The Belgian struggled with an electrical problem and retired his Hyundai i20 from the opening day’s action in León.
Despite those problems, and further reported issues on Saturday, he won five of the second day’s special stages. That performance and his position in the championship mean the Rallye Monte-Carlo winner is focusing on the positives in the WRC’s enforced break.
“Going home from Mexico I’m still third in the championship. It’s OK. I will benefit from a better place on the road – even if I don’t know where that (rally) will be.
“Unfortunately, we were caught out by some technical issues on the first proper day of the rally and that put us on the back foot. It’s tough to take but it’s also part of the game in motorsport.
Video - Rally Guanajuato Mexico - onboard compilation Hyundai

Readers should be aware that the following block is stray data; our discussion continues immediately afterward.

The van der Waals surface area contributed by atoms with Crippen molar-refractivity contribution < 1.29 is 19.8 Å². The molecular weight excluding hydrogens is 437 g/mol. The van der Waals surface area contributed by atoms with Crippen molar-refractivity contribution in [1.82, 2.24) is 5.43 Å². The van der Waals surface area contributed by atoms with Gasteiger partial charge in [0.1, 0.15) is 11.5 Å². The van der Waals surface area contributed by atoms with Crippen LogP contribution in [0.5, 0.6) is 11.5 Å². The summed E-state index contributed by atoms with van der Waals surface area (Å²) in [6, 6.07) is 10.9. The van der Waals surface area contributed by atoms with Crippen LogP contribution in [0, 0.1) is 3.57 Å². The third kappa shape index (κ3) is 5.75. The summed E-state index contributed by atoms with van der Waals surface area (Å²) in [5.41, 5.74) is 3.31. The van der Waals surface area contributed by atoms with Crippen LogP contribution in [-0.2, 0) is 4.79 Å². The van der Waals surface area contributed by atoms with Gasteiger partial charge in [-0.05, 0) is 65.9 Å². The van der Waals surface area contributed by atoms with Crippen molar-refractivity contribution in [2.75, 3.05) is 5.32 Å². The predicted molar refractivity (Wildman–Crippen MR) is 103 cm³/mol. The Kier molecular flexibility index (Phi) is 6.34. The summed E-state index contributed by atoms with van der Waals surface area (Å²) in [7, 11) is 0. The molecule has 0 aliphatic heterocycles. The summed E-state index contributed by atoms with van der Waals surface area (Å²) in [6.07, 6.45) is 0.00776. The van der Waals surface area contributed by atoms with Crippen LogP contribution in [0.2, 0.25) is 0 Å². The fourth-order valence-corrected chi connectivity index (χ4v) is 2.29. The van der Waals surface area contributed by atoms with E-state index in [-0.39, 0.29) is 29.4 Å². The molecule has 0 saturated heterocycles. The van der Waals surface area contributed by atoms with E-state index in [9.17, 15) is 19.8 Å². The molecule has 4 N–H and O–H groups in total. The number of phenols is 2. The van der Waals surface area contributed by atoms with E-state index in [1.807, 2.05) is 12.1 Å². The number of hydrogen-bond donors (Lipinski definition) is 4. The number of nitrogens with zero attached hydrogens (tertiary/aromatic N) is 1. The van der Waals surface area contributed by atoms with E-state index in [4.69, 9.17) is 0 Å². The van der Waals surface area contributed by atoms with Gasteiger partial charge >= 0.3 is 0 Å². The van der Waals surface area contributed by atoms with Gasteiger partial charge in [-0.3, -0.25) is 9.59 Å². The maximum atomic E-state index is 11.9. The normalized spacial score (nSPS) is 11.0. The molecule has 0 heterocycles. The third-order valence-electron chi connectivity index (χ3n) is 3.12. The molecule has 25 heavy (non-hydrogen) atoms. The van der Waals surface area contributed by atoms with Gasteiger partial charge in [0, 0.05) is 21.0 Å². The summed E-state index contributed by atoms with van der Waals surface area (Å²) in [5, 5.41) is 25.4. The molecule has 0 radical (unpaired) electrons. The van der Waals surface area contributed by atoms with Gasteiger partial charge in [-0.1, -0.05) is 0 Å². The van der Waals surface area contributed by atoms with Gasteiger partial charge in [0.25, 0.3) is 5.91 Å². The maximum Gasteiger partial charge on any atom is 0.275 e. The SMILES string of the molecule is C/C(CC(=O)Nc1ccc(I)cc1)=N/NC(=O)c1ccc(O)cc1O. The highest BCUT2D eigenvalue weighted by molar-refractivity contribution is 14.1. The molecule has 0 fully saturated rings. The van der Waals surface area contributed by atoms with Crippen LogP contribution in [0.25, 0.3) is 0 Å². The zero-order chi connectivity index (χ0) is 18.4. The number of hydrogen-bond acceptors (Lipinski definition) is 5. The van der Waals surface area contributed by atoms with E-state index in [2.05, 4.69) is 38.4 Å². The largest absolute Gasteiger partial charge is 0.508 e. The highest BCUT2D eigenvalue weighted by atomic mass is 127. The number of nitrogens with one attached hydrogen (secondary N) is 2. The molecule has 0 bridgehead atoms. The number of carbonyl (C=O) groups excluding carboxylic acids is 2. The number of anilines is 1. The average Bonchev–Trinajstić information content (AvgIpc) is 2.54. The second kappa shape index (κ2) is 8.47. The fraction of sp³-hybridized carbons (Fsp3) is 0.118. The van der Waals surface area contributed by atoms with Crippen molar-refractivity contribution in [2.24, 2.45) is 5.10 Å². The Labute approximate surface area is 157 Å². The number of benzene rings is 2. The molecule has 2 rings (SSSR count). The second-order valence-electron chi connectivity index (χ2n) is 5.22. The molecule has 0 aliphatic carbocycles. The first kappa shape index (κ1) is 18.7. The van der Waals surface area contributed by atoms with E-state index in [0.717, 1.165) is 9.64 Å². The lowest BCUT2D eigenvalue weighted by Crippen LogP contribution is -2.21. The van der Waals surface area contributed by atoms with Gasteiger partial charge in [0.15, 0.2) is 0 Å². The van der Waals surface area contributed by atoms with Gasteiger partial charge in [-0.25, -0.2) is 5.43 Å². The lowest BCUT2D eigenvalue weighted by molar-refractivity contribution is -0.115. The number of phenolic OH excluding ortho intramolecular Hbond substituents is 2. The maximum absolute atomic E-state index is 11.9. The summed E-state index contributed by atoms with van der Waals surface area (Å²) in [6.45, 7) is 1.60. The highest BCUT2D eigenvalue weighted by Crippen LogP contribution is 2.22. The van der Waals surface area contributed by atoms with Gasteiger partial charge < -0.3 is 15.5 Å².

“On a positive note, we have shown that the speed is there to fight for the victory. After our troubles we wanted to come back fighting and we did just that with a strong Saturday overall,” Neuville explained.
He ended with eight stage wins and contributed points to Hyundai’s defence of its manufacturers’ title, even though the gap between the Korean squad and leaders Toyota Gazoo Racing increased to 21 points.
“We bring back some points for the manufacturers. It was important, that’s why we kept going. We set some good times, some fastest times, that’s always nice.
“I tried to push as hard as possible. Together, as a team, we are going to work hard to avoid the sort of problems we’ve had this weekend and to come back stronger than ever,” added Neuville, whose team-mate, Dani Sordo, also retired on Friday with an overheating engine.
With next month’s SpeedAgro Rally Argentina postponed, Neuville will have time to consider his approach for the rest of the season.
“This situation is strange,” he said, “but it’s strange for us all, nobody knows what’s happening. But, I’m still third in the championship and I’m still top Hyundai.”